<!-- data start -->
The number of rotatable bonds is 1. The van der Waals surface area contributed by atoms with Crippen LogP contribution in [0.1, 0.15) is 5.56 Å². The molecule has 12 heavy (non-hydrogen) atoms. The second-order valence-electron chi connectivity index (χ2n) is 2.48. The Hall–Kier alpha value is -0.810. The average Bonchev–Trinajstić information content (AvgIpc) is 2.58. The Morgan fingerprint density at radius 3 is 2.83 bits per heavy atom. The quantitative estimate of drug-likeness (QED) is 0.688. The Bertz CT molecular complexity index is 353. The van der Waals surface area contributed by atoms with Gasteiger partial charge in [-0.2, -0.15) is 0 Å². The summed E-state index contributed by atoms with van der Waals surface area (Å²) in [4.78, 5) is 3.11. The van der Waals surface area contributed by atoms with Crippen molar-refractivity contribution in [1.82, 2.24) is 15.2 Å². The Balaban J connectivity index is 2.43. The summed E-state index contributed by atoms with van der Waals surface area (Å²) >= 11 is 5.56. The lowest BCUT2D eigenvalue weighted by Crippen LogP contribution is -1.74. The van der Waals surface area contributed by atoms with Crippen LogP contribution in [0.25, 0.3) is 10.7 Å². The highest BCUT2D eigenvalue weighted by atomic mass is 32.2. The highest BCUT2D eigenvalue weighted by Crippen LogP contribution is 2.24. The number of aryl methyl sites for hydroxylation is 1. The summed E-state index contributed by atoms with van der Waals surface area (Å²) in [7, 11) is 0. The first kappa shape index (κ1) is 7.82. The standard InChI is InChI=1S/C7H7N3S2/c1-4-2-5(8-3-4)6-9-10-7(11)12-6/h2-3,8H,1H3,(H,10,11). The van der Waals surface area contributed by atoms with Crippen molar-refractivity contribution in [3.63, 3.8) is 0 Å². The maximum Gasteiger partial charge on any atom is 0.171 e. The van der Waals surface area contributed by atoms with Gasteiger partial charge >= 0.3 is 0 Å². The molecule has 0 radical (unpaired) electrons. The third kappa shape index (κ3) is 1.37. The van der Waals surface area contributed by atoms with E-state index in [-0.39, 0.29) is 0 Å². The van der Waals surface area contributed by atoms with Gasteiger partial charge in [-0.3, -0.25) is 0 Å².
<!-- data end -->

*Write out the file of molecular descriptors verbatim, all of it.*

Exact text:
The number of rotatable bonds is 1. The van der Waals surface area contributed by atoms with Crippen LogP contribution in [0.1, 0.15) is 5.56 Å². The molecule has 12 heavy (non-hydrogen) atoms. The second-order valence-electron chi connectivity index (χ2n) is 2.48. The Hall–Kier alpha value is -0.810. The average Bonchev–Trinajstić information content (AvgIpc) is 2.58. The Morgan fingerprint density at radius 3 is 2.83 bits per heavy atom. The quantitative estimate of drug-likeness (QED) is 0.688. The Bertz CT molecular complexity index is 353. The van der Waals surface area contributed by atoms with Gasteiger partial charge in [-0.2, -0.15) is 0 Å². The summed E-state index contributed by atoms with van der Waals surface area (Å²) in [4.78, 5) is 3.11. The van der Waals surface area contributed by atoms with Crippen molar-refractivity contribution in [1.82, 2.24) is 15.2 Å². The Balaban J connectivity index is 2.43. The summed E-state index contributed by atoms with van der Waals surface area (Å²) >= 11 is 5.56. The lowest BCUT2D eigenvalue weighted by Crippen LogP contribution is -1.74. The van der Waals surface area contributed by atoms with Crippen LogP contribution in [0.25, 0.3) is 10.7 Å². The highest BCUT2D eigenvalue weighted by atomic mass is 32.2. The highest BCUT2D eigenvalue weighted by Crippen LogP contribution is 2.24. The number of aryl methyl sites for hydroxylation is 1. The summed E-state index contributed by atoms with van der Waals surface area (Å²) in [7, 11) is 0. The first kappa shape index (κ1) is 7.82. The standard InChI is InChI=1S/C7H7N3S2/c1-4-2-5(8-3-4)6-9-10-7(11)12-6/h2-3,8H,1H3,(H,10,11). The van der Waals surface area contributed by atoms with Crippen molar-refractivity contribution in [3.63, 3.8) is 0 Å². The maximum Gasteiger partial charge on any atom is 0.171 e. The van der Waals surface area contributed by atoms with Gasteiger partial charge >= 0.3 is 0 Å². The molecule has 0 radical (unpaired) electrons. The third kappa shape index (κ3) is 1.37. The van der Waals surface area contributed by atoms with E-state index in [-0.39, 0.29) is 0 Å². The van der Waals surface area contributed by atoms with Gasteiger partial charge in [-0.3, -0.25) is 0 Å².